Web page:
a dot) turn the list operator into a function call instead, and
all the function's arguments must be passed inside the parentheses
(except for postfix adverbs, which may follow the parentheses provided they
would not attach to some other operator by the rules of precedence).

Other than parentheses, all other postfixes are
disallowed immediately after a list operator, even if there are no
arguments.  To add a postfix to an argumentless list operator you
must write it as a function call with empty parentheses:

    foo.[]      # ILLEGAL
    foo.()      # ILLEGAL
    foo++       # ILLEGAL
    foo().[]    # legal
    foo()++     # legal (if foo() is rw)

After the parentheses any postfix operators are allowed, and apply
to the result of the function call.  (Also note that the postfix
restriction applies only to list operators; it doesn't apply to
methods.  It is legal to say

    $foo.bar<a b c>

to mean


because methods never assume there are arguments unless followed by
parentheses or a colon.)

If the next item after the list operator is either an infix operator
or a term, a syntax error is reported.  [Conjecture: this may be relaxed in
non-strict mode.]


    say foo + 1;                        say(foo(+1));
    say foo $x;                         say(foo($x));
    say foo$x;                          ILLEGAL, need space or parens
    say foo+1;                          ILLEGAL, need space or parens
    say foo++;                          ILLEGAL, need parens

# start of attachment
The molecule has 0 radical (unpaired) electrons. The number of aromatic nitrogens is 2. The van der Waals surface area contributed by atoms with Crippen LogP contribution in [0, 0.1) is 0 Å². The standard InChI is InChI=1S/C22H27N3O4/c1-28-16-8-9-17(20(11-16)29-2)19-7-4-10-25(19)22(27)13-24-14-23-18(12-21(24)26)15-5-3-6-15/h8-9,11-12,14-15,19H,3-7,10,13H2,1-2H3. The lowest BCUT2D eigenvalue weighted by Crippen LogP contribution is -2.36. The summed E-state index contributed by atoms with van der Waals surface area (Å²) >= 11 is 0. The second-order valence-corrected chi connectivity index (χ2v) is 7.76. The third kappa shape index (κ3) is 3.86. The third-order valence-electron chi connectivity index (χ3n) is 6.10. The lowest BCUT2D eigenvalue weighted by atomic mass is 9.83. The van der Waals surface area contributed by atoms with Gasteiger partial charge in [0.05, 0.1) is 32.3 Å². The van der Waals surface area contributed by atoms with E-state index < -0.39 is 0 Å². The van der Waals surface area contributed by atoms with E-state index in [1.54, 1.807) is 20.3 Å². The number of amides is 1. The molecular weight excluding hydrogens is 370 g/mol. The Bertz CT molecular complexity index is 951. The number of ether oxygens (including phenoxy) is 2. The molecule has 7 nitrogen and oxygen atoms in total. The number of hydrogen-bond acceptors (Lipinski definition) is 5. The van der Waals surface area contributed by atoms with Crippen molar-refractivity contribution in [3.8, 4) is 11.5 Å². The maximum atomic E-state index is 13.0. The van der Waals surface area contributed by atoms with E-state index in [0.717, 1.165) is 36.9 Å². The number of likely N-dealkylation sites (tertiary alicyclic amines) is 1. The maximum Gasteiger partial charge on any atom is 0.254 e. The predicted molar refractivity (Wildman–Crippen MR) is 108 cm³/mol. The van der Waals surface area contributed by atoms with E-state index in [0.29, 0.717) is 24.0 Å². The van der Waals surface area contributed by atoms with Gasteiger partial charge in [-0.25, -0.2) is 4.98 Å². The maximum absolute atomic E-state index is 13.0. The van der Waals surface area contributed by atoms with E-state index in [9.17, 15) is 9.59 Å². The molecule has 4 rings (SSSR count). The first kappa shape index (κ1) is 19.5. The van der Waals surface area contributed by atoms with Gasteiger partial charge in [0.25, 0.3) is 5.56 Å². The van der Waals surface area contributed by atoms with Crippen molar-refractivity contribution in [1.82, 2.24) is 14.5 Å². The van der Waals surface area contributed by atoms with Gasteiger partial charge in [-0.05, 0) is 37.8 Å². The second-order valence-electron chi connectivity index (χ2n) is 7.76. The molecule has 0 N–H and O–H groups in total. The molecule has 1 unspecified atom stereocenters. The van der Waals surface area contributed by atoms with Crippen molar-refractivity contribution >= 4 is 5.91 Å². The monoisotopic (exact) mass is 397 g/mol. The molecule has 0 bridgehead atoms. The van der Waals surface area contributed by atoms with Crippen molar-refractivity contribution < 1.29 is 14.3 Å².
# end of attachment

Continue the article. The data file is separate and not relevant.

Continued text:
say foo($bar+1),$baz                say(foo($bar+1), $baz);
    say foo.($bar+1),$baz               ILLEGAL, need space or parens
    say foo ($bar+1),$baz               say(foo($bar+1, $baz));
    say foo .($bar+1),$baz              say(foo($_.($bar+1), $baz));

    say foo[$bar+1],$baz                ILLEGAL, need foo()[]
    say foo.[$bar+1],$baz               ILLEGAL, need foo().[]
    say foo [$bar+1],$baz               say(foo([$bar+1], $baz));
    say foo .[$bar+1],$baz              say(foo($_.[$bar+1], $baz));

    say foo{$bar+1},$baz                ILLEGAL, need foo(){}
    say foo.{$bar+1},$baz               ILLEGAL, need foo().{}
    say foo {$bar+1},$baz               say(foo({$bar+1}, $baz));
    say foo .{$bar+1},$baz              say(foo($_.{$bar+1}, $baz));

    say foo<$bar+1>,$baz                ILLEGAL, need foo()<>
    say foo.<$bar+1>,$baz               ILLEGAL, need foo().<>
    say foo <$bar+1>,$baz               say(foo(<$bar+1>, $baz));
    say foo .<$bar+1>,$baz              say(foo($_.<$bar+1>, $baz));

Note that Perl 6 is making a consistent three-way distinction between
term vs postfix vs infix, and will interpret an overloaded character
like C<< < >> accordingly:

    any <a b c>                 any('a','b','c')        # term
    any()<a b c>                (any).{'a','b','c'}     # postfix
    any() < $x                  (any) < $x              # infix
    any<a b c>                  ILLEGAL                 # stealth postfix

This will seem unfamiliar and "undwimmy" to Perl 5 programmers, who
are used to a grammar that sloppily hardwires a few postfix operators
at the price of extensibility.  Perl 6 chooses instead to mandate a
whitespace dependency in order to gain a completely extensible class
of postfix operators.

=item *

A list operator's arguments are also terminated by a closure
that is not followed by a comma or colon.  (And a semicolon is implied
if the closure is the final thing on a line.  Use an "unspace" to
suppress that.)  This final closure may be followed by a postfix,
in which case the postfix is applied to the result of the entire
list operator.

=item *